Do you trade with the United Kingdom, or transport goods to/from Europe via the UK? Then you will need to consider the impact of Brexit on your organisation and put in place an action plan to ensure you are best prepared for when the transition period ends on 31st December 2020.
Review your supply chain. Map the movement of goods into and out of the UK and goods going to and from Europe via the UK, to understand the potential for disruption caused by Brexit (possible delays, clearance requirements, additional checks on goods etc.) Consider actions you can take to prevent this disruption.
If you intend to import/export goods to and from the UK, you will need to be registered with Customs. Customs declarations will be required in order to move the goods through the border.
- Ensure you have an Irish Customs registration number- ‘EORI number’ beginning with IE
- You will also need a UK EORI number beginning with GB
- Engage with a customs clearance agent/broker to lodge Customs declarations on your behalf.
Customs Duty will apply to the import of many goods from the UK into Ireland and vice versa. It is non recoverable and is an additional cost to the business.
- Ensure you correctly assign the correct commodity codes to the goods imported/exported. The codes will be needed in customs declarations and will determine the amount of duty to be paid.
- Consult with your agent/broker to see if any reliefs are available.
- Establish whether you need to obtain a ‘Deferred Payment Account’, this will allow you to import goods into Ireland from the UK and defer the payment of Customs Duties and Import VAT to the month following import.
Vat on Importation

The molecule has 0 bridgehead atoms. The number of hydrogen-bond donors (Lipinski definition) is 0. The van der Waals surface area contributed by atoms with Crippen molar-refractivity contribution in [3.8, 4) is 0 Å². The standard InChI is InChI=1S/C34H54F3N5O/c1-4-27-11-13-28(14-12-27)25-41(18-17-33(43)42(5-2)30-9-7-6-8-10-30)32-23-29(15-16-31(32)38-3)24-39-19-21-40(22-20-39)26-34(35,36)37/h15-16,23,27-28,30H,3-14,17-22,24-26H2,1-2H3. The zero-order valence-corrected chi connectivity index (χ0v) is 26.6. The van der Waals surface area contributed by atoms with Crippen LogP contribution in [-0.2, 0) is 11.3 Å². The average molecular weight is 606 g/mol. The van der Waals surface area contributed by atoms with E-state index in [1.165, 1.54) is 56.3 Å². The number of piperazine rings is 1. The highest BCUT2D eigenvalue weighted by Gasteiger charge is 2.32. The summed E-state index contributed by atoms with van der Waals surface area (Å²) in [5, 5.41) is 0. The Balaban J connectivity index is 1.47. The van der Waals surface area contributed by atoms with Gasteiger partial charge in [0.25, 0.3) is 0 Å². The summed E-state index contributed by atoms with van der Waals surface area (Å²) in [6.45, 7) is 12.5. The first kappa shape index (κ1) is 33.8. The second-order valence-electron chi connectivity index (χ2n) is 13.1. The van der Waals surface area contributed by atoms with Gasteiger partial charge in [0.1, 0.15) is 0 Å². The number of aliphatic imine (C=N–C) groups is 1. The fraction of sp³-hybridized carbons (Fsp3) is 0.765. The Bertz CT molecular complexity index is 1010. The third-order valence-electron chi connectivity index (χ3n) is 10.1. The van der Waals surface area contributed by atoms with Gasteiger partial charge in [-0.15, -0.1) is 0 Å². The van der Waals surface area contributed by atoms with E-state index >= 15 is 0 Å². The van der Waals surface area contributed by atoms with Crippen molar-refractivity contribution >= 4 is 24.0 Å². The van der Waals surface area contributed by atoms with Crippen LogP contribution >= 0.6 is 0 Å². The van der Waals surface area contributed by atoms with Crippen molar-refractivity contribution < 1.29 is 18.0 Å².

The Irish Revenue passed a bill allowing for the “Postponed Accounting” for VAT on importation where businesses would no longer pay VAT at importation. You can instead account for VAT through the normal monthly VAT return resulting in a significant cash flow saving. However, they will introduce qualifying criteria for this provision over time. If you do not qualify, VAT (currently 21% for ROI) will apply to the import of many goods from the UK into Ireland and will be payable at the time of import of the goods into Ireland.
The area of product certification will change post-Brexit. UK notified bodies will lose their status as EU notified bodies and will not have any legal status in the EU. This means they cannot provide EU certification. If you rely on UK notified body, you must source an alternative notified body in the EU.
- More detailed information is available at www.nsai.ie/brexit
Currency/exchange rate exposures are a risk for businesses trading in foreign currency. You can take steps to help reduce your exposure.
- Consider Dual Invoicing
- Currency Hedging/Forward contracts
Companies should assess the changes required to be made to their ERP/Finance systems and the time/cost that it will take to implement these changes.
For further assistance, please contact Edward Murphy | Partner | Head of Tax services.
For further information you can visit the below websites or call your local enterprise office.